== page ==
I’ve never even blacked out from drinking, and I’ve gotten pretty shit-faced in my day. I remember every one-night stand and stupid drunken thing I’ve ever said. And I have never been dangerously impulsive, except for that one time in fifth grade when I was switching my left and right hands on the handlebars. It doesn’t work, in case you’re wondering.
I wasn’t abused as a child or anything, either. I had two extremely loving parents and I grew up in a caring, upscale community. Aside from my teenaged depression, which I assume was a chemical response to the trauma of moving away from home for college, I have been very stable. I would even describe myself as gentle to a fault—I have never been in a physical fight, I am very careful about what I say to others and can’t sleep at night if I think I’ve offended someone. I don’t even kill bugs. I transport them outside in little jars.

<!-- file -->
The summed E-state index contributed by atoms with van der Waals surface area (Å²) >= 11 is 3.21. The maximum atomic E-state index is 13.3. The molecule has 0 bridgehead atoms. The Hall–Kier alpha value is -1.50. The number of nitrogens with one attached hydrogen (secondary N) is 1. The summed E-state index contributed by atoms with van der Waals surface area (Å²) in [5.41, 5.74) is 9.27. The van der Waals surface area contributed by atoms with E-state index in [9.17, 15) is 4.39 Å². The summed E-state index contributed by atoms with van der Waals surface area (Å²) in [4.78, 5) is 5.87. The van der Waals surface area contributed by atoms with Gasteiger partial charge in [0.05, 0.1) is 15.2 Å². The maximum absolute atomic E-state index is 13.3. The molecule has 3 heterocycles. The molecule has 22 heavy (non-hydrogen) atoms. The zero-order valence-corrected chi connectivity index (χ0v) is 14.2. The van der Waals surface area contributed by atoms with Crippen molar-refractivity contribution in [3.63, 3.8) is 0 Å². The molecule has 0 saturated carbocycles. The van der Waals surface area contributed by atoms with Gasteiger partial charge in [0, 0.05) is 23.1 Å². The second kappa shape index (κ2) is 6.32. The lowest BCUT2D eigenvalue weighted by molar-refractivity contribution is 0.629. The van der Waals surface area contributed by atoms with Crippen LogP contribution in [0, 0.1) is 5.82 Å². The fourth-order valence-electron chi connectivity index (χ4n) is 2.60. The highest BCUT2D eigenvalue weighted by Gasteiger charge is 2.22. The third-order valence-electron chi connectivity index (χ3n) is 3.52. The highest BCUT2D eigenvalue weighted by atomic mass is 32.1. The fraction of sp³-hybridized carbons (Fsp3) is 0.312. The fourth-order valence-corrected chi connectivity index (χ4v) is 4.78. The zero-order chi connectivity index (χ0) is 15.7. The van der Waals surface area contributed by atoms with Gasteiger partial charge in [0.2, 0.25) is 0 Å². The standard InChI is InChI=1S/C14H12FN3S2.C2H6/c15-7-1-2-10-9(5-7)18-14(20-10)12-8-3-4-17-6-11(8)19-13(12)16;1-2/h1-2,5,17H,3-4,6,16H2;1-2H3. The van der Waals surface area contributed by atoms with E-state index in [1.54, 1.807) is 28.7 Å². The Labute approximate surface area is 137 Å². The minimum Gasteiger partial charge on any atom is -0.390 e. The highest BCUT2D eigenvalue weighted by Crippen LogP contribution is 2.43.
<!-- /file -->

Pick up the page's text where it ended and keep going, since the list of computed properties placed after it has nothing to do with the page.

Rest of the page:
One especially rough night, my husband tearfully admitted that he had a vision of throwing our baby against the wall. It broke him. We cried and cried together. I assured him that he did not, in fact, hurt her—and that’s what matters. I believed myself when I said it. I’m sure every human, when imbued with passion, has imagined extreme things happening. Kids fantasize about having sex with teachers. Some people imagine their worst enemies getting run over by cars. Everyone makes negative judgments at one point or another, whether it’s about someone’s weight gain or haircut or bad breath, but we would rarely come out and say these things to someone’s face.
I want to believe that my visions are simply a product of human curiosity, not some omen of what’s to come. I give my baby nothing but love and care; she’s not been sick once since birth, and she has only earned a handful of injuries from ordinary toddling about. My weepiness is even fading. I will now go weeks without crying.
She smiles and laughs and coos, and I do it all right back.
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